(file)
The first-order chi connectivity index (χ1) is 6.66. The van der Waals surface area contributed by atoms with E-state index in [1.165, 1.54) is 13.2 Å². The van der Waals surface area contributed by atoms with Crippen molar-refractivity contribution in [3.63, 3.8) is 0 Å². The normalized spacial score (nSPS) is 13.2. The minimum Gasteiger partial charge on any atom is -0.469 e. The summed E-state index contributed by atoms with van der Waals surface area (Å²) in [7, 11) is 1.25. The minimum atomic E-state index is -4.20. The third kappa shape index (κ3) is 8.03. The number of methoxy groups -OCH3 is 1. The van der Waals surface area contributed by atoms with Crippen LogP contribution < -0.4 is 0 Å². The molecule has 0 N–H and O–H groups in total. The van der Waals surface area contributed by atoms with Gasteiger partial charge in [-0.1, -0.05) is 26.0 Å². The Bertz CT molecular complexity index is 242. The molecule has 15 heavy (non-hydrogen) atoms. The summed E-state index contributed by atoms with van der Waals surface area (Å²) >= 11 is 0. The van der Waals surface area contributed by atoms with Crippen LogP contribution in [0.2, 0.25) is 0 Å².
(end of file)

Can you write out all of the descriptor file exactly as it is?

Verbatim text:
The first-order chi connectivity index (χ1) is 6.66. The van der Waals surface area contributed by atoms with E-state index in [1.165, 1.54) is 13.2 Å². The van der Waals surface area contributed by atoms with Crippen molar-refractivity contribution in [3.63, 3.8) is 0 Å². The normalized spacial score (nSPS) is 13.2. The minimum Gasteiger partial charge on any atom is -0.469 e. The summed E-state index contributed by atoms with van der Waals surface area (Å²) in [7, 11) is 1.25. The minimum atomic E-state index is -4.20. The third kappa shape index (κ3) is 8.03. The number of methoxy groups -OCH3 is 1. The van der Waals surface area contributed by atoms with Crippen LogP contribution < -0.4 is 0 Å². The molecule has 0 N–H and O–H groups in total. The van der Waals surface area contributed by atoms with Gasteiger partial charge in [-0.1, -0.05) is 26.0 Å². The Bertz CT molecular complexity index is 242. The molecule has 15 heavy (non-hydrogen) atoms. The summed E-state index contributed by atoms with van der Waals surface area (Å²) >= 11 is 0. The van der Waals surface area contributed by atoms with Crippen LogP contribution in [0.2, 0.25) is 0 Å².